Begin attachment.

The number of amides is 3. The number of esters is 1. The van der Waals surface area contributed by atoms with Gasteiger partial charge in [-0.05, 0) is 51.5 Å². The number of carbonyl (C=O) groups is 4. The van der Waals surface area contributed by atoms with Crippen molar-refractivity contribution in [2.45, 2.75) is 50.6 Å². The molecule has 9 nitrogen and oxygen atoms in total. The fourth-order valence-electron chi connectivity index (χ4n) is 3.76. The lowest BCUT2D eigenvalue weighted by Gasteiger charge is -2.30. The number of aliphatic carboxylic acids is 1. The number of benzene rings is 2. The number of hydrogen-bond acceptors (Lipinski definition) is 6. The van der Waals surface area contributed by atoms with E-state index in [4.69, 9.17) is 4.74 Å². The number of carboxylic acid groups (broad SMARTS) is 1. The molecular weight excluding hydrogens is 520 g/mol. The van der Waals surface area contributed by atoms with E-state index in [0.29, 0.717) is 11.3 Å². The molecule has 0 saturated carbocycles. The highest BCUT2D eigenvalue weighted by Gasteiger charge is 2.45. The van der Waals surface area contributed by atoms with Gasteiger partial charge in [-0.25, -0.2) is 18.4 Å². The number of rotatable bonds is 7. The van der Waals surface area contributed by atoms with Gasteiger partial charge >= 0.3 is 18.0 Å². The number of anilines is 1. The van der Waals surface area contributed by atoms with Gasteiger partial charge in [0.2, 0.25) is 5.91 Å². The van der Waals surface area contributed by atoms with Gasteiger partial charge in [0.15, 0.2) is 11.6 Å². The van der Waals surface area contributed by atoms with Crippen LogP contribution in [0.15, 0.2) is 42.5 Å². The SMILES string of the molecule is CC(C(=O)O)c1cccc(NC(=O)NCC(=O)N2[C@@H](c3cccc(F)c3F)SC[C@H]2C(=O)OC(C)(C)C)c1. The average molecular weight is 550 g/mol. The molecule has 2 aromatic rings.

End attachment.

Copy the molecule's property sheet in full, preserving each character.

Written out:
The number of amides is 3. The number of esters is 1. The van der Waals surface area contributed by atoms with Gasteiger partial charge in [-0.05, 0) is 51.5 Å². The number of carbonyl (C=O) groups is 4. The van der Waals surface area contributed by atoms with Crippen molar-refractivity contribution in [2.45, 2.75) is 50.6 Å². The molecule has 9 nitrogen and oxygen atoms in total. The fourth-order valence-electron chi connectivity index (χ4n) is 3.76. The lowest BCUT2D eigenvalue weighted by Gasteiger charge is -2.30. The number of aliphatic carboxylic acids is 1. The number of benzene rings is 2. The number of hydrogen-bond acceptors (Lipinski definition) is 6. The van der Waals surface area contributed by atoms with E-state index in [4.69, 9.17) is 4.74 Å². The number of carboxylic acid groups (broad SMARTS) is 1. The molecular weight excluding hydrogens is 520 g/mol. The van der Waals surface area contributed by atoms with E-state index in [0.29, 0.717) is 11.3 Å². The molecule has 0 saturated carbocycles. The highest BCUT2D eigenvalue weighted by Gasteiger charge is 2.45. The van der Waals surface area contributed by atoms with Gasteiger partial charge in [-0.25, -0.2) is 18.4 Å². The number of rotatable bonds is 7. The van der Waals surface area contributed by atoms with Gasteiger partial charge >= 0.3 is 18.0 Å². The number of anilines is 1. The van der Waals surface area contributed by atoms with Gasteiger partial charge in [0.2, 0.25) is 5.91 Å². The van der Waals surface area contributed by atoms with Gasteiger partial charge in [0.15, 0.2) is 11.6 Å². The van der Waals surface area contributed by atoms with Crippen LogP contribution in [0.15, 0.2) is 42.5 Å². The SMILES string of the molecule is CC(C(=O)O)c1cccc(NC(=O)NCC(=O)N2[C@@H](c3cccc(F)c3F)SC[C@H]2C(=O)OC(C)(C)C)c1. The average molecular weight is 550 g/mol. The molecule has 2 aromatic rings.